Sound and Oscillation

Examples of Simple Harmonic Motion

Examples of Simple Harmonic MotionSimple harmonic motion is the kind of vibratory motion in Physics in which the body moves back and forth about its mean position. Examples of simple harmonic motion are: – A sheet fixed at one end and vibrating at the other end. – A system formed by a body suspended from a spring. – The motion of a pendulum for small displacements. – A liquid contained in a U-bent tube.

This post Includes:

  • Introduction of SHM
  • Examples Of S.H.M in real life
  • Conditions
  • Equation
  • Lot’s more

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Simple harmonic motion examples

  • The motion of a mass attached to spring
  • Ball and Bowl system
  • The motion of simple pendulum
  • Atoms vibrating in molecules
  • The vibration of the string of a violin

Conditions of SHM

  • The acceleration of the oscillator should be directly proportional to its displacement and always be directed towards the mean position.
  • Total energy must remain conserved.
  • There must be an elastic restoring force acting on the system.
  • The restoring force must be directly proportional to the displacement from the mean position. (The system must obey Hook’s law).
  • The oscillator in SHM must have inertia.

Simple harmonic Oscillator equation

“A body executing simple harmonic motion is called a simple harmonic oscillator.” OR “A vibrating body is said to be a simple harmonic oscillator if the magnitude of restoring force is directly proportional to the magnitude of its displacement from the mean position. The vibration of the simple harmonic oscillator will be linear when frictional forces are absent.’ Examples:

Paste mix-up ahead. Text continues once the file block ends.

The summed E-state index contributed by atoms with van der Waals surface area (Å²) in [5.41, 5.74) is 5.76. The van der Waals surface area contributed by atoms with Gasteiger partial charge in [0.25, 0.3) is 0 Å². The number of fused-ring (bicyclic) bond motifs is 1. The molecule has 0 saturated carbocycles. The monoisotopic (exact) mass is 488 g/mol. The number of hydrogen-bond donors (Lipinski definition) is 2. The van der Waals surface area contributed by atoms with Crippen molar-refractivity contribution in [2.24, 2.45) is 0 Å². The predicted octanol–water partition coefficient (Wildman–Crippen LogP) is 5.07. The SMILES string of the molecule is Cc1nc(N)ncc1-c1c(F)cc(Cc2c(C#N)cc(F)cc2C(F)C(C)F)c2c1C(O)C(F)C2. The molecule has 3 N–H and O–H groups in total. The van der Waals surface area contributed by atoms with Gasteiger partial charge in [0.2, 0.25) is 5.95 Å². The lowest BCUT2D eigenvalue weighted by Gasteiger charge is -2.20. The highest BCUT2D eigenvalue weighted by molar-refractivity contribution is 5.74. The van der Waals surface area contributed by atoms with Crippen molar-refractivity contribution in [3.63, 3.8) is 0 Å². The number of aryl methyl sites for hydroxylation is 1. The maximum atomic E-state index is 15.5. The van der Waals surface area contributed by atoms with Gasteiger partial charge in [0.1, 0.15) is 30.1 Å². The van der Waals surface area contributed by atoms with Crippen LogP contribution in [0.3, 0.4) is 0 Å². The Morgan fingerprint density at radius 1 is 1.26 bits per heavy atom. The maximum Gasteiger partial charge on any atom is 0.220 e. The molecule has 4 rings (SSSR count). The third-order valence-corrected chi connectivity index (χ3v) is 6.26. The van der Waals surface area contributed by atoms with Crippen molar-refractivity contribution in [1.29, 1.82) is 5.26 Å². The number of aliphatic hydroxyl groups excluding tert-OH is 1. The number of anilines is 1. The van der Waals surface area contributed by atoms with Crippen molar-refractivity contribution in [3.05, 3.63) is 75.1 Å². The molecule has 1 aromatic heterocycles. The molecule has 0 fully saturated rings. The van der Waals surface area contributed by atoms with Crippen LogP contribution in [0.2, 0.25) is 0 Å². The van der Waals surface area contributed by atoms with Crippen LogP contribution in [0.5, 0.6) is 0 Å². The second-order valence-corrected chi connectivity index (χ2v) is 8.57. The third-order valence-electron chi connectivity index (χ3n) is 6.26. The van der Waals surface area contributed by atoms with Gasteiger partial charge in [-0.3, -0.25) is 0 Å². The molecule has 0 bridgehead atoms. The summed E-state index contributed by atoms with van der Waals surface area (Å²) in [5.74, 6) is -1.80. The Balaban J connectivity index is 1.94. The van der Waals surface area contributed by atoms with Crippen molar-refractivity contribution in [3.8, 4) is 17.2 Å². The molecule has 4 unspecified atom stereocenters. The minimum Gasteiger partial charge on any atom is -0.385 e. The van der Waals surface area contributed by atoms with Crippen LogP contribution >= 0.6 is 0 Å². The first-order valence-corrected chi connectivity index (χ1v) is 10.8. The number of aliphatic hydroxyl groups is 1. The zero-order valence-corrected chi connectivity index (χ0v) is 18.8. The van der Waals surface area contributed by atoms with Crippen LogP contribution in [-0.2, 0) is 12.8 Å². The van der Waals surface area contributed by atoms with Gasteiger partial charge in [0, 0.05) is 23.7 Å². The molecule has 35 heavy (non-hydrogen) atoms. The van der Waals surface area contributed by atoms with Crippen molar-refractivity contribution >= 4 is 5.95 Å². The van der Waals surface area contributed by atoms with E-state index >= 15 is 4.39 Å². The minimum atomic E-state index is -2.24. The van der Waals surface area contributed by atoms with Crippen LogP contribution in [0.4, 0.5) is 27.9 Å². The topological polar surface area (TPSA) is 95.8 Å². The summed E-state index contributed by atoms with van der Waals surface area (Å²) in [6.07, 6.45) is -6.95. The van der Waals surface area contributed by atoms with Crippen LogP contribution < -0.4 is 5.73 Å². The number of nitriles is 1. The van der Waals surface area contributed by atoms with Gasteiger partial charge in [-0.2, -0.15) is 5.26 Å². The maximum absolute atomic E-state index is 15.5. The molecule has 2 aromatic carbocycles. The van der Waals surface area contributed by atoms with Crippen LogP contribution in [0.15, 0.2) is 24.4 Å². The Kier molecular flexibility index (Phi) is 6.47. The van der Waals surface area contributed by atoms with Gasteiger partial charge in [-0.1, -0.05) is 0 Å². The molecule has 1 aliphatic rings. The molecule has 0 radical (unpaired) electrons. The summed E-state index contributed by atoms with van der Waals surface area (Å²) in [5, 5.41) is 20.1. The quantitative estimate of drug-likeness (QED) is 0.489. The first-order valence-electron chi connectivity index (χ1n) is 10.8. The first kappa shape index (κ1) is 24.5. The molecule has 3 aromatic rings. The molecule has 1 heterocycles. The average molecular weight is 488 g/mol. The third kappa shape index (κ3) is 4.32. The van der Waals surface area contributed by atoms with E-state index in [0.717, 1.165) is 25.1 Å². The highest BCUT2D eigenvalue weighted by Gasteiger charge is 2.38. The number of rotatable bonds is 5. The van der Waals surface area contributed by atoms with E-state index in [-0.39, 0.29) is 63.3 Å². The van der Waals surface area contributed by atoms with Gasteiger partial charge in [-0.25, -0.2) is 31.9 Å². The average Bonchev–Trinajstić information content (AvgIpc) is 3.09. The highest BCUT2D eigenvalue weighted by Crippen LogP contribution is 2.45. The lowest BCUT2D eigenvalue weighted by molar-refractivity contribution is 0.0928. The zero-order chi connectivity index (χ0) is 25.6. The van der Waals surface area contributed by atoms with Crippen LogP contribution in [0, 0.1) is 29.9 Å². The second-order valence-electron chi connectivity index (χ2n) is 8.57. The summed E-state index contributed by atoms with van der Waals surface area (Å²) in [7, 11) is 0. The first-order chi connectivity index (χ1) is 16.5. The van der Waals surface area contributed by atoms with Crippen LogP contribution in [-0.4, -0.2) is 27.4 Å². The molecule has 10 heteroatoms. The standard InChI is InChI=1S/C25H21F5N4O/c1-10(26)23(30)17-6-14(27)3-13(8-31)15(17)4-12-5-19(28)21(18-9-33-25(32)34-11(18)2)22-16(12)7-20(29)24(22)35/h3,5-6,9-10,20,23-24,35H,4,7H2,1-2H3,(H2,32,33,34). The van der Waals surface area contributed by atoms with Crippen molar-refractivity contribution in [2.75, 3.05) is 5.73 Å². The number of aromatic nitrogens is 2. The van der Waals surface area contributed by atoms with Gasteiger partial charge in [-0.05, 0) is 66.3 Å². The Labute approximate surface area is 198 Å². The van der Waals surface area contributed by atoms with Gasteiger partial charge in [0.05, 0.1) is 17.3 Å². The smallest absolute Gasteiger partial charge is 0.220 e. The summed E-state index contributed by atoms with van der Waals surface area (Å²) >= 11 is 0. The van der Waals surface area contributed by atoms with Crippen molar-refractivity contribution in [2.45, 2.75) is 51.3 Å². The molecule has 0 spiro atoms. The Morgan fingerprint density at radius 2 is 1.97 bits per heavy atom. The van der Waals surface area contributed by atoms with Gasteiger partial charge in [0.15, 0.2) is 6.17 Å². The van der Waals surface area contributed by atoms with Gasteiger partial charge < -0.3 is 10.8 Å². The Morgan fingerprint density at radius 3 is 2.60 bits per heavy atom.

• The motion of a mass attached to spring
  • The motion of simple pendulum
  • Atoms vibrating in molecules

We will discuss a few examples in detail:

  •  Motion of mass attached to a spring

One of the simplest types of oscillatory motion is that of a horizontal mass-spring system. If the spring stretched or compressed through a small displacement x from its mean position, it exerts a force F on the mass. According to Hooke’s law, this force is directly proportional to the change in length x of the spring i.e.,

                                       F =-Kx ………….(1)

Where x is the displacement of the mass from its mean position O, and k is a constant called spring constant defined as:


The value of k is a measure of the stiffness of the spring. Stiff springs have a large value of k and soft springs have a small value of k. As we know:






If (k/m) is constant then:

                                 a ∝ -x   …………..(2)

It means that the acceleration of a mass attached to a spring is directly proportional to its displacement from the mean position. Hence, the horizontal motion of a mass-spring system is an example of simple harmonic motion. The negative sign in equation (2) means that the force exerted by the spring is always directed opposite to the displacement of the mass. Because the spring force always acts towards the mean position, it is sometimes called a restoring force. Which is defined as: “A restoring force always pushes or pulls the object performing oscillatory motion towards the mean position.”